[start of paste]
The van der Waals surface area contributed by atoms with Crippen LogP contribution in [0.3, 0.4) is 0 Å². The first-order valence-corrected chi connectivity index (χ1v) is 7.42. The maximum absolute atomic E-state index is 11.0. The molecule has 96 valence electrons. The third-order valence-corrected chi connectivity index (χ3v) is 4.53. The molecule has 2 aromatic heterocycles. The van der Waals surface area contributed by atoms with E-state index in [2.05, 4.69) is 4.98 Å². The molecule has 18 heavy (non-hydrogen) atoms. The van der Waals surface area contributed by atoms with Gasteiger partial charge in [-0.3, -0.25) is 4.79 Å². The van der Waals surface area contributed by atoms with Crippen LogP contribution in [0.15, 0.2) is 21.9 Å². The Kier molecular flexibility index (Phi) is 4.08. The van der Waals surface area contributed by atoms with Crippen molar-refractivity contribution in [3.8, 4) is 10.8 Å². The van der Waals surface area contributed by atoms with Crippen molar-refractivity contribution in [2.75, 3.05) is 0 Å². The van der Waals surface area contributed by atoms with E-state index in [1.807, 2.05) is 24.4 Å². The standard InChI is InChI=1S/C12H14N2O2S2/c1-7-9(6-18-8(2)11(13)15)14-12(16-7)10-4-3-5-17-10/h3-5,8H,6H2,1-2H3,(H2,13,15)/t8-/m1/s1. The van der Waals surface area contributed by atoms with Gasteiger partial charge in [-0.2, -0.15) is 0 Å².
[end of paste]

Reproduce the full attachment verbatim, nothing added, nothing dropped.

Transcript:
The van der Waals surface area contributed by atoms with Crippen LogP contribution in [0.3, 0.4) is 0 Å². The first-order valence-corrected chi connectivity index (χ1v) is 7.42. The maximum absolute atomic E-state index is 11.0. The molecule has 96 valence electrons. The third-order valence-corrected chi connectivity index (χ3v) is 4.53. The molecule has 2 aromatic heterocycles. The van der Waals surface area contributed by atoms with E-state index in [2.05, 4.69) is 4.98 Å². The molecule has 18 heavy (non-hydrogen) atoms. The van der Waals surface area contributed by atoms with Gasteiger partial charge in [-0.3, -0.25) is 4.79 Å². The van der Waals surface area contributed by atoms with Crippen LogP contribution in [0.15, 0.2) is 21.9 Å². The Kier molecular flexibility index (Phi) is 4.08. The van der Waals surface area contributed by atoms with Crippen molar-refractivity contribution in [3.8, 4) is 10.8 Å². The van der Waals surface area contributed by atoms with Crippen molar-refractivity contribution in [2.75, 3.05) is 0 Å². The van der Waals surface area contributed by atoms with E-state index in [1.807, 2.05) is 24.4 Å². The standard InChI is InChI=1S/C12H14N2O2S2/c1-7-9(6-18-8(2)11(13)15)14-12(16-7)10-4-3-5-17-10/h3-5,8H,6H2,1-2H3,(H2,13,15)/t8-/m1/s1. The van der Waals surface area contributed by atoms with Gasteiger partial charge in [-0.2, -0.15) is 0 Å².